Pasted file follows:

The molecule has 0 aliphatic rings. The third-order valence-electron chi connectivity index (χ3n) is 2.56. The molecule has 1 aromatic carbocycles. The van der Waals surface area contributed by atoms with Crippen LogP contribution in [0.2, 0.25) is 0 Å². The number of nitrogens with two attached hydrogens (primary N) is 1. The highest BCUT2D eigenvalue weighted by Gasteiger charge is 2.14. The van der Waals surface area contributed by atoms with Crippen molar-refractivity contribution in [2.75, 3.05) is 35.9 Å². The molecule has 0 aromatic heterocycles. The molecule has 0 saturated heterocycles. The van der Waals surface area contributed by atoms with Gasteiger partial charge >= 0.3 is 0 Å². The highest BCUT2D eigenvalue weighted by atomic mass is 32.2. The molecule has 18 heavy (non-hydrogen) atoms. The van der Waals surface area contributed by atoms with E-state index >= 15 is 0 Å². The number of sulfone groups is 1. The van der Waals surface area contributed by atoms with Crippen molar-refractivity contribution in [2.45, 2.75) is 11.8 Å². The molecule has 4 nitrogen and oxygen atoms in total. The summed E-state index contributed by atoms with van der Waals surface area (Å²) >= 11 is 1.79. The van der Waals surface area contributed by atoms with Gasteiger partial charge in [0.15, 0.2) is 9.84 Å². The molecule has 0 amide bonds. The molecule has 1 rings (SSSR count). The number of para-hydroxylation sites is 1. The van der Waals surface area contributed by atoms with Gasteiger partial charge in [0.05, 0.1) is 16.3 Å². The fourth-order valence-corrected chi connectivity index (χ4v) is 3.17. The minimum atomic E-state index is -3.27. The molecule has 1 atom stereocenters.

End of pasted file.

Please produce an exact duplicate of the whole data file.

The molecule has 0 aliphatic rings. The third-order valence-electron chi connectivity index (χ3n) is 2.56. The molecule has 1 aromatic carbocycles. The van der Waals surface area contributed by atoms with Crippen LogP contribution in [0.2, 0.25) is 0 Å². The number of nitrogens with two attached hydrogens (primary N) is 1. The highest BCUT2D eigenvalue weighted by Gasteiger charge is 2.14. The van der Waals surface area contributed by atoms with Crippen molar-refractivity contribution in [2.75, 3.05) is 35.9 Å². The molecule has 0 aromatic heterocycles. The molecule has 0 saturated heterocycles. The van der Waals surface area contributed by atoms with Gasteiger partial charge >= 0.3 is 0 Å². The highest BCUT2D eigenvalue weighted by atomic mass is 32.2. The molecule has 18 heavy (non-hydrogen) atoms. The van der Waals surface area contributed by atoms with E-state index >= 15 is 0 Å². The number of sulfone groups is 1. The van der Waals surface area contributed by atoms with Crippen molar-refractivity contribution in [2.45, 2.75) is 11.8 Å². The molecule has 4 nitrogen and oxygen atoms in total. The summed E-state index contributed by atoms with van der Waals surface area (Å²) >= 11 is 1.79. The van der Waals surface area contributed by atoms with Gasteiger partial charge in [0.15, 0.2) is 9.84 Å². The molecule has 0 amide bonds. The molecule has 1 rings (SSSR count). The number of para-hydroxylation sites is 1. The van der Waals surface area contributed by atoms with Gasteiger partial charge in [0.05, 0.1) is 16.3 Å². The fourth-order valence-corrected chi connectivity index (χ4v) is 3.17. The minimum atomic E-state index is -3.27. The molecule has 1 atom stereocenters.